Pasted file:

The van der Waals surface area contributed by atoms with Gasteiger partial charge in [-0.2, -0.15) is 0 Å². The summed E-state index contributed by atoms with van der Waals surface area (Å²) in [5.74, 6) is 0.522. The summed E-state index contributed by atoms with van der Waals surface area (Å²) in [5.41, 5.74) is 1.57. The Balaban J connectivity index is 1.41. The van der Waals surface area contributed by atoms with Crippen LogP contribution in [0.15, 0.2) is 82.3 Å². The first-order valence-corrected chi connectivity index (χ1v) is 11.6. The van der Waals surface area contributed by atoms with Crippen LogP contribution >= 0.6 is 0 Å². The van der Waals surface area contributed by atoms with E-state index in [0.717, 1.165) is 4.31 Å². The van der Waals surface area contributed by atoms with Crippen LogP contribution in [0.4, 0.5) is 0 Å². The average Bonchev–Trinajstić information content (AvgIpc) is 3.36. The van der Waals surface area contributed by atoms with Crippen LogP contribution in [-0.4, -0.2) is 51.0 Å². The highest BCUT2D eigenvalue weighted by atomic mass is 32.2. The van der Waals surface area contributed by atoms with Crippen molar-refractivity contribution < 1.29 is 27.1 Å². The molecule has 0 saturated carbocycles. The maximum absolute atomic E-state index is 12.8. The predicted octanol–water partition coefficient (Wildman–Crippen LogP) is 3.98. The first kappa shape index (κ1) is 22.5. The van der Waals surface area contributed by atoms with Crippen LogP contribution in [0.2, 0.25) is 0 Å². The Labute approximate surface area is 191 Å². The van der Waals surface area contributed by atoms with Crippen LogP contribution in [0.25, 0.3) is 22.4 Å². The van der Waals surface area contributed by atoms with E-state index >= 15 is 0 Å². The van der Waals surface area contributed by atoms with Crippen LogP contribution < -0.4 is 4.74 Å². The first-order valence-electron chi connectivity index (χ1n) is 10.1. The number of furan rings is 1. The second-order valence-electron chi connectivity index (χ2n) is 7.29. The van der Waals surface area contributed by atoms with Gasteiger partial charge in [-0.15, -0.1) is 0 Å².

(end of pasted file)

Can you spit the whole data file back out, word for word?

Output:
The van der Waals surface area contributed by atoms with Gasteiger partial charge in [-0.2, -0.15) is 0 Å². The summed E-state index contributed by atoms with van der Waals surface area (Å²) in [5.74, 6) is 0.522. The summed E-state index contributed by atoms with van der Waals surface area (Å²) in [5.41, 5.74) is 1.57. The Balaban J connectivity index is 1.41. The van der Waals surface area contributed by atoms with Crippen LogP contribution in [0.15, 0.2) is 82.3 Å². The first-order valence-corrected chi connectivity index (χ1v) is 11.6. The van der Waals surface area contributed by atoms with Crippen LogP contribution >= 0.6 is 0 Å². The van der Waals surface area contributed by atoms with E-state index in [0.717, 1.165) is 4.31 Å². The van der Waals surface area contributed by atoms with Crippen LogP contribution in [0.4, 0.5) is 0 Å². The average Bonchev–Trinajstić information content (AvgIpc) is 3.36. The van der Waals surface area contributed by atoms with Crippen LogP contribution in [-0.4, -0.2) is 51.0 Å². The highest BCUT2D eigenvalue weighted by atomic mass is 32.2. The van der Waals surface area contributed by atoms with Crippen molar-refractivity contribution < 1.29 is 27.1 Å². The molecule has 0 saturated carbocycles. The maximum absolute atomic E-state index is 12.8. The predicted octanol–water partition coefficient (Wildman–Crippen LogP) is 3.98. The first kappa shape index (κ1) is 22.5. The van der Waals surface area contributed by atoms with Crippen LogP contribution in [0.2, 0.25) is 0 Å². The Labute approximate surface area is 191 Å². The van der Waals surface area contributed by atoms with Crippen LogP contribution in [0.25, 0.3) is 22.4 Å². The van der Waals surface area contributed by atoms with E-state index >= 15 is 0 Å². The van der Waals surface area contributed by atoms with Crippen LogP contribution < -0.4 is 4.74 Å². The first-order valence-electron chi connectivity index (χ1n) is 10.1. The number of furan rings is 1. The second-order valence-electron chi connectivity index (χ2n) is 7.29. The van der Waals surface area contributed by atoms with Gasteiger partial charge in [-0.15, -0.1) is 0 Å².